The Salt of Life

The Salt of Life
The Salt of Life Source: SONM Publishing, Facebook page

The volume consists of twelve short units, signifying the months of the original publication on from a distance this could provoke associations with the Yearbook, but its brevity and reticence amongst the Nádas books are more striking. Péter Nádas, the author of gargantuan novels, at times writes sentences that are longer than this book: the seemingly riskfree escapades in the history of a “little southern German town” can therefore certainly be recommended as appetizers for future readers of Nádas.

Short it may be, but there is room for astonishingly many things in this book. Based on the title we might be expecting some kind of philosophical summary, the “gist” of the writer’s life experiences. The first twist is that salt is not meant first and foremost metaphorically, salt is indeed a material of life, a product in the little southern German town that is painted in the essays. So among other things, we learn about the procedures of salt distillation.

The meanings beyond the description – and the same goes for the entire volume – are not overemphasized, the text is not crammed and jammed with scholarly homilies, and yet intriguing observations keep popping up, offering delights for the readers who are familiar with the oeuvre, as they call to mind several earlier text encounters. The same applies to the meticulous description of the bells. The comprehensive inventory of the bells of the town is complemented not only by the portrayal of their practical functions, their roles in everyday life, the Biblical quotations on them are also woven into the narrative train of thought.

The clerical, religious, theological references make up the backbone of the reasoning anyway. The terminal point of the sketched historical curve is the reformation. As we read: “Quietly laboring interests lead to hazardous undertakings, and beyond lie the uplands of ideologies. On the landscape of history, the rivulets of self-interests join to form the great river of emancipation, carrying the reformation on its waves.” (38) The last two chapters tell the taleof Johannes Brenz, the town’s “preacher famous far and wide.” his meeting with Luther and his ending up in the town. The history lesson even shows a glimpse of the theological dispute on the subject of receiving the communion under one or both elements. This closing is, however, arbitrary. The fable-like conclusion shows that the writer has not run out of topics, merely out of time.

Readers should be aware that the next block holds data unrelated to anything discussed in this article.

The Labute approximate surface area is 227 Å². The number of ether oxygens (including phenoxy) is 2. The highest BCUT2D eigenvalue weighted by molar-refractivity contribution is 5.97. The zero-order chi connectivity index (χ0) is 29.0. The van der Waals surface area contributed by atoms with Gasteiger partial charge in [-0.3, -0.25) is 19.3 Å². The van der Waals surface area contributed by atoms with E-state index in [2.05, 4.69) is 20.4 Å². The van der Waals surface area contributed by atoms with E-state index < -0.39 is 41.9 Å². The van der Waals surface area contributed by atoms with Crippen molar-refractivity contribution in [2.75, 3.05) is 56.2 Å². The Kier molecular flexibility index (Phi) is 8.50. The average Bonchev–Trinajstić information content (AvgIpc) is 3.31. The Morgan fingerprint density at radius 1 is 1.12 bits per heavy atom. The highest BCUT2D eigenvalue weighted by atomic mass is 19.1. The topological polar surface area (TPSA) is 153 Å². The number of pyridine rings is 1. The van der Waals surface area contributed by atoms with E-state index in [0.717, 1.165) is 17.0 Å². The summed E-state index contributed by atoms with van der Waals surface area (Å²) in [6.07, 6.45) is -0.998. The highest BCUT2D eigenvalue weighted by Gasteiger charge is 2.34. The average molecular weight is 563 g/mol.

Péter Nádas (1942 - ) is one of the most prominent figures of contemporary Hungarian literature and a representative of the 1970s paradigm shift in Hungarian fiction, Péter Nádas always deals with the most urgent issues of the world today: the quest for the self, the loss and retrieval of memory, the relationship between the individual and power.

His works have been translated into and are known in several languages, including Russian.

His works published in Russian in the early 21st century include the novels The End of a Family Story (2003), translated by Elena Malykhina, A Book of Memories (2014), and Own Death (2010); the volume of essays A szabadság tréningjei [Trainings in Freedom] (2004), translated by Vâčeslav Sereda; as well as an essay and the poem “A Sedimental Glossary” (2017), published in my translation. As I have been writing about Hungarian plays and translating them to Russian for years (nine plays and dozens of screenplays so far), I have always felt that Nádas’s dramas, and especially the Trilogy, need to be translated into Russian to address a lacuna, and because all three have proven to excellent works of the theater, as exemplified by their success both in Hungary and abroad.

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